What should be done when a country engages in "rogue" behaviour that either threatens another country or treats its own citizens unfairly? Is each country its own arbiter of standards of behaviour or is there some universal standard that can and should be imposed from outside a country's borders? And should there be a difference depending on where on the dictator/democratic spectrum the country is located?
Last Updated on Wednesday, 16 May 2012 00:41Read more: Inconsistent or No Response to Rogue National Behaviours
The September 11 event and other terrorist attacks in western countries have polarised western public opinion. Not surprisingly there has been little public support for the terrorists or their causes. Nor is there any support for terrorism in this article. What this article does try to do is to lament and explore the loss of balance in public debate (at least in western countries) that has gone hand in hand with the loss of life and the loss of a sense of security. And in particular this article asks the question: how can we restore balance and perspective in public debate which has been polarised, at least temporarily, by terrorism or similar "out of normal paradigm" actions.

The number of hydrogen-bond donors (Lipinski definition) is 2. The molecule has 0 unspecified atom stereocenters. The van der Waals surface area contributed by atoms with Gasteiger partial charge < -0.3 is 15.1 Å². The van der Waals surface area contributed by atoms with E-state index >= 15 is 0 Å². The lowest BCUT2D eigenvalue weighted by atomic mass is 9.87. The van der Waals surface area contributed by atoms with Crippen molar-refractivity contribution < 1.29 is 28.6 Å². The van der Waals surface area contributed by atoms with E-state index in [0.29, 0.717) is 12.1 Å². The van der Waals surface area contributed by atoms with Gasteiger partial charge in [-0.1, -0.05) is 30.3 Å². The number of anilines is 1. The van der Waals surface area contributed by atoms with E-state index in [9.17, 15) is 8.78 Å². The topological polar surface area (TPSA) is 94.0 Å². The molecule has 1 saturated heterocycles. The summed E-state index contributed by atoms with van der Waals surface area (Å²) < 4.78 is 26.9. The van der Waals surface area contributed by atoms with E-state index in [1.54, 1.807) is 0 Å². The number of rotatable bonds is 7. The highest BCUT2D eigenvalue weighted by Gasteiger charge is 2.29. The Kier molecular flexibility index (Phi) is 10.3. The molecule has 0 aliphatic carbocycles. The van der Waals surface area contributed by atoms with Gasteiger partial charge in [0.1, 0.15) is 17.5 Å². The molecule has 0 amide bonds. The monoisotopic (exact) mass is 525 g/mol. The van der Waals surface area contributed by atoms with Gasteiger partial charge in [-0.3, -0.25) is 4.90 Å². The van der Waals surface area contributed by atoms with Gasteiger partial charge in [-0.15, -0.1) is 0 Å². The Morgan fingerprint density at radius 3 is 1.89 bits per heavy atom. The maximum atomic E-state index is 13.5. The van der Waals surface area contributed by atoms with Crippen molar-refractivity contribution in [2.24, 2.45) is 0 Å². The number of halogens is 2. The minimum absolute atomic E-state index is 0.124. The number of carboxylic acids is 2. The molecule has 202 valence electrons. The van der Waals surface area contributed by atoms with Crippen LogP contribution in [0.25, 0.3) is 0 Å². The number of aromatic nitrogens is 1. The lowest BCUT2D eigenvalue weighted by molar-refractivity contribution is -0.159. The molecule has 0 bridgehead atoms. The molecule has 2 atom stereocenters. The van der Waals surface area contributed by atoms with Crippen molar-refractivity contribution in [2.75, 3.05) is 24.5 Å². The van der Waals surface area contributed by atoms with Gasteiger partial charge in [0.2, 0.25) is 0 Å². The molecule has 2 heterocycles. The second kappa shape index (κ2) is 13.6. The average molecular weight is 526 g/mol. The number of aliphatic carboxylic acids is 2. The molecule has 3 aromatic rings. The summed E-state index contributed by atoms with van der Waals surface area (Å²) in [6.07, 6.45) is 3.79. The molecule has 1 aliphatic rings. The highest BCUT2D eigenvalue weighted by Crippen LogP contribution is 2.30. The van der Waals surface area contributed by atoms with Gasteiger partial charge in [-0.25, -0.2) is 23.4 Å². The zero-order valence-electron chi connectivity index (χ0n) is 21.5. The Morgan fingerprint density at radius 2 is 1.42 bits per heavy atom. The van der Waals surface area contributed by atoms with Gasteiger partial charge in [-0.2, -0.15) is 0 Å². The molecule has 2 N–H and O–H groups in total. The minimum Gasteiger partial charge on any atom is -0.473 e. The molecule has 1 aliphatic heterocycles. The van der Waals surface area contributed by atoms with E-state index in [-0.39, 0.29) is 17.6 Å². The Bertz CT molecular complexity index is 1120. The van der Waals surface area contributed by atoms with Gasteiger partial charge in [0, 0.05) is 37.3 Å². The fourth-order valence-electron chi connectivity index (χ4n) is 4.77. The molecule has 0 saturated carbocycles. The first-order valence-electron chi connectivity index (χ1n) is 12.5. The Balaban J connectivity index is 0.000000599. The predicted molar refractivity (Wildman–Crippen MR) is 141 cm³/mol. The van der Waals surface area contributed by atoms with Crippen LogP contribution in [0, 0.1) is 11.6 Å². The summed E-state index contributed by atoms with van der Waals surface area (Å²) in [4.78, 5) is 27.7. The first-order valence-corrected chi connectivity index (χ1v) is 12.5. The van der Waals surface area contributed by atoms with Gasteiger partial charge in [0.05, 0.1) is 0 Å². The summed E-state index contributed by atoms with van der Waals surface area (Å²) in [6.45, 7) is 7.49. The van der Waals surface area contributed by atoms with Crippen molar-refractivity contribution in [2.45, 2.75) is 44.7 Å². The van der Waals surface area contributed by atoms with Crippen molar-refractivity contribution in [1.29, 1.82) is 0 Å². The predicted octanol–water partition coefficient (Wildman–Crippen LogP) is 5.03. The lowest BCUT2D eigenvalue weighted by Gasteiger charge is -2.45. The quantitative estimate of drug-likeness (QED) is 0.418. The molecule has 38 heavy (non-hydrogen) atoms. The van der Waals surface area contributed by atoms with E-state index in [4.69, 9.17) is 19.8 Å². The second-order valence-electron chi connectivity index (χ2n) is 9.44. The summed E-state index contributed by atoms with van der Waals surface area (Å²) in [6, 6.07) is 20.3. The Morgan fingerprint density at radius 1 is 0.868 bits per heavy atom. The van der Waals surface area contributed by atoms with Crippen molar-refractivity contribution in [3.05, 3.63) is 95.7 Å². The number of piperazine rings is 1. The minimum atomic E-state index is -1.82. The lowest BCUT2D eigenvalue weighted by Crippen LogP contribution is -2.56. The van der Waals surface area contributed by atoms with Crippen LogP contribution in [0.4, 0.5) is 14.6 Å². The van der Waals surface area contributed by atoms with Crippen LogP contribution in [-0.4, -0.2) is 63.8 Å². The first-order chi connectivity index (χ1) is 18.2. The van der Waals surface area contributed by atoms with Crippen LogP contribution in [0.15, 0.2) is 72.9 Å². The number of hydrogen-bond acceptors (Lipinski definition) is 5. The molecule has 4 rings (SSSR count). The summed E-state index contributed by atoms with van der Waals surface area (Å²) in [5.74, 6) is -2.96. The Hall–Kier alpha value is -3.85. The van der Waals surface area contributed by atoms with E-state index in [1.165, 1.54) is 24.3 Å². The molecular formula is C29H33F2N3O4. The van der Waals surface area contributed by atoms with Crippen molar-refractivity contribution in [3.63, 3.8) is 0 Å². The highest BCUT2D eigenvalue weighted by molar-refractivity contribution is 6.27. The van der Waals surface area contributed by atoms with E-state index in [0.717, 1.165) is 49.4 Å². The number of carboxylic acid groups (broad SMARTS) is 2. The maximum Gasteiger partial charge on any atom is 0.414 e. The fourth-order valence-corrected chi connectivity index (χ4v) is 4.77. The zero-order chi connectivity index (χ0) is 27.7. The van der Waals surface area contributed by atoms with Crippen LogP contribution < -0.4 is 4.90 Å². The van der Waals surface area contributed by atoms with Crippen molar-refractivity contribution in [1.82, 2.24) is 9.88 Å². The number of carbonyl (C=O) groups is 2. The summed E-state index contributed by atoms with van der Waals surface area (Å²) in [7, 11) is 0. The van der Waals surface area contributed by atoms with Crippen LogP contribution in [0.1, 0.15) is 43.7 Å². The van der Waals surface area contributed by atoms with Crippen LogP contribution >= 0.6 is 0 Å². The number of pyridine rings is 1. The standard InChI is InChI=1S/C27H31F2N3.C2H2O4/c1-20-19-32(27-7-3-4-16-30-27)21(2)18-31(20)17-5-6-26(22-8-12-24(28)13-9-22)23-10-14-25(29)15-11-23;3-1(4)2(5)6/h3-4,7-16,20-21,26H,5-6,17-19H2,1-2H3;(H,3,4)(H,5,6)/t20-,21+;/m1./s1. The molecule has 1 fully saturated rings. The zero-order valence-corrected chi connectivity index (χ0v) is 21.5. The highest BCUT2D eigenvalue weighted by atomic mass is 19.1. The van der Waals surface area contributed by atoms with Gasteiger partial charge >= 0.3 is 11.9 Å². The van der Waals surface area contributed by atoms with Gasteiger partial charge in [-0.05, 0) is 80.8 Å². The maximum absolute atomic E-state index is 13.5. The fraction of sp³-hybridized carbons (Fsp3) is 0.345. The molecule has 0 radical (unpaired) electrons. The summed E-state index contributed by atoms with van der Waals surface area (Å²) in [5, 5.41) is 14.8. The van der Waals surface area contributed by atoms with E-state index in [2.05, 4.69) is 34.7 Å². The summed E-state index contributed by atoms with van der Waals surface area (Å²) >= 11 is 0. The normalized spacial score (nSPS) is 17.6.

Last Updated on Wednesday, 16 May 2012 00:41Read more: Putting Terrorism into Perspective
The international refugee system is not coping well with the continuing pressure of new refugees - though this is probably situation normal for much of the past century as various crises have caused large numbers of persons to be displaced from their home communities.
Last Updated on Wednesday, 16 May 2012 00:41Read more: The Refugee System is Not Coping
In days past nationalism was the standard by which all else was judged - people who stood up against or protested the course their country was taking were portrayed as 'unpatriotic' and 'traitors to their flag'. But in this day and age where human rights are discussed far more loudly than any other kind of rights, where do human rights end and national rights supercede them?
Last Updated on Wednesday, 16 May 2012 00:41Read more: National Sovereignty - Take It or Leave It
Trade in small arms seems to often be the trigger for civil conflict or at least for a dramatic escalation in the carnage that is caused by civil conflict. This applies both to guns being more readily available to individuals within stable countries and to political groups or bands within less stable countries. In both situations there is a political element and often political hypocrisy.
Last Updated on Wednesday, 16 May 2012 00:41Read more: Limiting the Arms Trade